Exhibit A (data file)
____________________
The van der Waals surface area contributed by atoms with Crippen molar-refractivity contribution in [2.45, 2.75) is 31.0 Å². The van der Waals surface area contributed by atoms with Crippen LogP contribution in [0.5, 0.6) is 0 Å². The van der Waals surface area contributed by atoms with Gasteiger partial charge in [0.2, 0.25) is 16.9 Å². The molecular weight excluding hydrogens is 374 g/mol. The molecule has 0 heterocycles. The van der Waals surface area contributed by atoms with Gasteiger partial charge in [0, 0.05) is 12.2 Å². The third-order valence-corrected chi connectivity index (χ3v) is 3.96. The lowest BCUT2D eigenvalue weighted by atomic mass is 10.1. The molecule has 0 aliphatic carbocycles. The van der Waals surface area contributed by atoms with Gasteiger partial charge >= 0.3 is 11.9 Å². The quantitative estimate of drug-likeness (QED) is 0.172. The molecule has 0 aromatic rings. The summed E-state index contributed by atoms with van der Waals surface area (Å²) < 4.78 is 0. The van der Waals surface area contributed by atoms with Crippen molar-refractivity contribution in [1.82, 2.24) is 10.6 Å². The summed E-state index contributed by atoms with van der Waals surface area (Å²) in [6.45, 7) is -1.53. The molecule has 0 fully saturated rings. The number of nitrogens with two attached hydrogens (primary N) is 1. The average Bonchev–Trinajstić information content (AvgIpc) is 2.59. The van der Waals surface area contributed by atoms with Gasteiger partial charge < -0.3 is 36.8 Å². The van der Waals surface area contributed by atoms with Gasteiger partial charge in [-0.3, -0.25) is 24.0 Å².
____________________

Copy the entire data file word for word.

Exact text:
The van der Waals surface area contributed by atoms with Crippen molar-refractivity contribution in [2.45, 2.75) is 31.0 Å². The van der Waals surface area contributed by atoms with Crippen LogP contribution in [0.5, 0.6) is 0 Å². The van der Waals surface area contributed by atoms with Gasteiger partial charge in [0.2, 0.25) is 16.9 Å². The molecular weight excluding hydrogens is 374 g/mol. The molecule has 0 heterocycles. The van der Waals surface area contributed by atoms with Gasteiger partial charge in [0, 0.05) is 12.2 Å². The third-order valence-corrected chi connectivity index (χ3v) is 3.96. The lowest BCUT2D eigenvalue weighted by atomic mass is 10.1. The molecule has 0 aliphatic carbocycles. The van der Waals surface area contributed by atoms with Gasteiger partial charge >= 0.3 is 11.9 Å². The quantitative estimate of drug-likeness (QED) is 0.172. The molecule has 0 aromatic rings. The summed E-state index contributed by atoms with van der Waals surface area (Å²) < 4.78 is 0. The van der Waals surface area contributed by atoms with Crippen molar-refractivity contribution in [1.82, 2.24) is 10.6 Å². The summed E-state index contributed by atoms with van der Waals surface area (Å²) in [6.45, 7) is -1.53. The molecule has 0 fully saturated rings. The number of nitrogens with two attached hydrogens (primary N) is 1. The average Bonchev–Trinajstić information content (AvgIpc) is 2.59. The van der Waals surface area contributed by atoms with Gasteiger partial charge < -0.3 is 36.8 Å². The van der Waals surface area contributed by atoms with Gasteiger partial charge in [-0.3, -0.25) is 24.0 Å².